My Friday Post: The Ghost of Lily Painter by Caitlin Davies

Book Beginnings Button

Every Friday Book Beginnings on Friday is hosted by Gillion at Rose City Reader where you can share the first sentence (or so) of the book you are reading, along with your initial thoughts about the sentence, impressions of the book, or anything else the opener inspires.

The Ghost of Lily Painter is by Caitlin Davies and I want to read it because it looks good, a blend of fact and fiction based on true events. I also want to read it as I’ve recently read Happy Old Me by Hunter Davies and he mentions in it that his daughter, Caitlin, is an author (like his wife Margaret Forster), with ten books published. I love Margaret Forster’s books, so I thought I’d see what her daughter’s books are like.

The Ghost of Lily Painter

It is a bitter winter’s evening and the little girl is in her bedroom standing confidently before her mirror. The mirror is affixed to the wall at such a height that she has to tiptoe herself up to see her body entirely, but then, how dramatically she tilts her head. How regally she nods at her reflection as she pulls at the wispy black feathers of the wrap that hangs loosely around her shoulders.

Also every Friday there is The Friday 56, hosted by Freda at Freda’s Voice.

30879-friday2b56These are the rules:

  1. Grab a book, any book.
  2. Turn to page 56, or 56% on your eReader. If you have to improvise, that is okay.
  3. Find any sentence (or a few, just don’t spoil it) that grabs you.
  4. Post it.
  5. Add the URL to your post in the link on Freda’s most recent Friday 56 post.

Page 56:

I didn’t know she still had this lizard. Ben gave it to her from the inside of his Christmas cracker last year. It’s a tiny cheap thing, green and yellow with a rubbery stickiness, but she’s kept it all this time and here she is talking to it like it’s precious. She won’t talk to me about her day, but she will tell a little green lizard.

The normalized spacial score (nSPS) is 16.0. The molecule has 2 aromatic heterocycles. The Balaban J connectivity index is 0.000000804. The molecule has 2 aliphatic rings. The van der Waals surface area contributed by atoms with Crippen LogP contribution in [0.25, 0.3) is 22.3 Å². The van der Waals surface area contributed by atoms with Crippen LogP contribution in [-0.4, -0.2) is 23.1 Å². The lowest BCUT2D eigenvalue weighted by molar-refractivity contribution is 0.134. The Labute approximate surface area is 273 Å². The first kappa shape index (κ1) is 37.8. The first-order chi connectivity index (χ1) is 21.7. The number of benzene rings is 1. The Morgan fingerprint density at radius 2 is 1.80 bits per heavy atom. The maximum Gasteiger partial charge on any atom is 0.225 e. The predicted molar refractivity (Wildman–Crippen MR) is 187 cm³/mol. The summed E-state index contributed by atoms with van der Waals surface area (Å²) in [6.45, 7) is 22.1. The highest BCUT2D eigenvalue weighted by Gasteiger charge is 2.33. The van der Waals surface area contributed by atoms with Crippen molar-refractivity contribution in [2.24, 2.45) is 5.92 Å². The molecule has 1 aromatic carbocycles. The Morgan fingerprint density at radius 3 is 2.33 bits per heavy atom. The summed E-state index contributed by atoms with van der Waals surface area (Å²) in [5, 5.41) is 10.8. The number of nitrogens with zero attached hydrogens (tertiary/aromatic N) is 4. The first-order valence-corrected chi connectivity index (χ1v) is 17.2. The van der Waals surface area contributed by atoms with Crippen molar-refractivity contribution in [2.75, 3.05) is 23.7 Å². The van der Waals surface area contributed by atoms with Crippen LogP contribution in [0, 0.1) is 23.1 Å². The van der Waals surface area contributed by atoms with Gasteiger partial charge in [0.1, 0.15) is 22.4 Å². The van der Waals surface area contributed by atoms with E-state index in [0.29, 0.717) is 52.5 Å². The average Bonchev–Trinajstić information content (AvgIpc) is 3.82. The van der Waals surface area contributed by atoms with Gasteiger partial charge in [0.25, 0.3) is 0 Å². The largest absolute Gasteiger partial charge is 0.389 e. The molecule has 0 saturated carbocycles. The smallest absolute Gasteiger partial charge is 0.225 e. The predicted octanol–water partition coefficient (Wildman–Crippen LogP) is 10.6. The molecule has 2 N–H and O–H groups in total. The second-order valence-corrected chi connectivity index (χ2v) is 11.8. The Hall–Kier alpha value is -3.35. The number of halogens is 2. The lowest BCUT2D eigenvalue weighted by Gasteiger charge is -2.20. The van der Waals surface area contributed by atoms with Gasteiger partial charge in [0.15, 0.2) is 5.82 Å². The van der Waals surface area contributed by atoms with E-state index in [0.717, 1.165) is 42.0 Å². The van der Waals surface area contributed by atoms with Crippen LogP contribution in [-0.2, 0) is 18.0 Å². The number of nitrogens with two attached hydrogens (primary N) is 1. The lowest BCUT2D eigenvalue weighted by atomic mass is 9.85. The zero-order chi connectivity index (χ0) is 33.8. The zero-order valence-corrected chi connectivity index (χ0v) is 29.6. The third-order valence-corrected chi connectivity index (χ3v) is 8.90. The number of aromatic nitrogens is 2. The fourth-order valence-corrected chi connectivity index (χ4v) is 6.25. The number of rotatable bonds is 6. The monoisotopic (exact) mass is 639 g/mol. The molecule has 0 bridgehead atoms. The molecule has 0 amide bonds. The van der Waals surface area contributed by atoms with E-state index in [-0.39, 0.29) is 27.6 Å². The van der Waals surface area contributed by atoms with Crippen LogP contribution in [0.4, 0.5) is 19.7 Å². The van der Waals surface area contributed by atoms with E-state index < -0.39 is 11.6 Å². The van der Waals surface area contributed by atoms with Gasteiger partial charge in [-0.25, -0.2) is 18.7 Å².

Blurb

The first time Annie Sweet sees 43 Stanley Road, the house is so perfect she almost feels as though it has chosen her. But with her husband seeming more distant, and her daughter wrapped up in her friends and new school, Annie is increasingly left alone to mull over the past.

She soon becomes consumed by the house and everyone who has lived there before her, especially a young music hall singer called Lily Painter, whose sparkling performances were the talk of London. As Annie delves further into the past she unravels the case of two notorious baby farmers, who cruelly preyed on vulnerable unmarried mothers. And until she solves the mystery at the heart of the scandal, the ghost of Lily Painter will never be able to rest.

Basing her story on true events, Caitlin Davies skilfully blends fact and fiction to bring to life part of our sinister past. Spanning an entire century, from the journals of an Edwardian police inspector to a doomed wartime love affair, The Ghost of Lily Painter is a gripping and poignant novel.

~~~

Have you read this book? What did you think?

8 thoughts on “My Friday Post: The Ghost of Lily Painter by Caitlin Davies

  1. How interesting, Margaret – a writing family! Little wonder you wanted to see what the daughter’s writing was like. It sounds like an interesting story, too. There’s just something about old houses, isn’t there, that sparks the imagination. It sounds like a great setting for the story. I hope you’ll enjoy it.

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  2. I hope you enjoy this one as much as you have enjoyed her parents’ books. I do like the sound of it, especially after reading your excerpt from page 56. Sometimes it is easier to talk to and interact with inanimate objects or even animals than people. Especially when a painful past is involved.

    Have a great weekend.

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  3. That cover looks so creepy, and I love it! What an interesting combination in the snippets. It has sort of a creepy, dark vibe, yet also playful and juvenile for the opening. And the 56 snippet just tugs at the heart strings. Thanks for sharing this!

    Here’s my Friday post.

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  4. It sounds like a great story!

    I like the idea of the husband, wife, and daughter all being authors. I picture them sitting around the kitchen table, all typing away on laptops.

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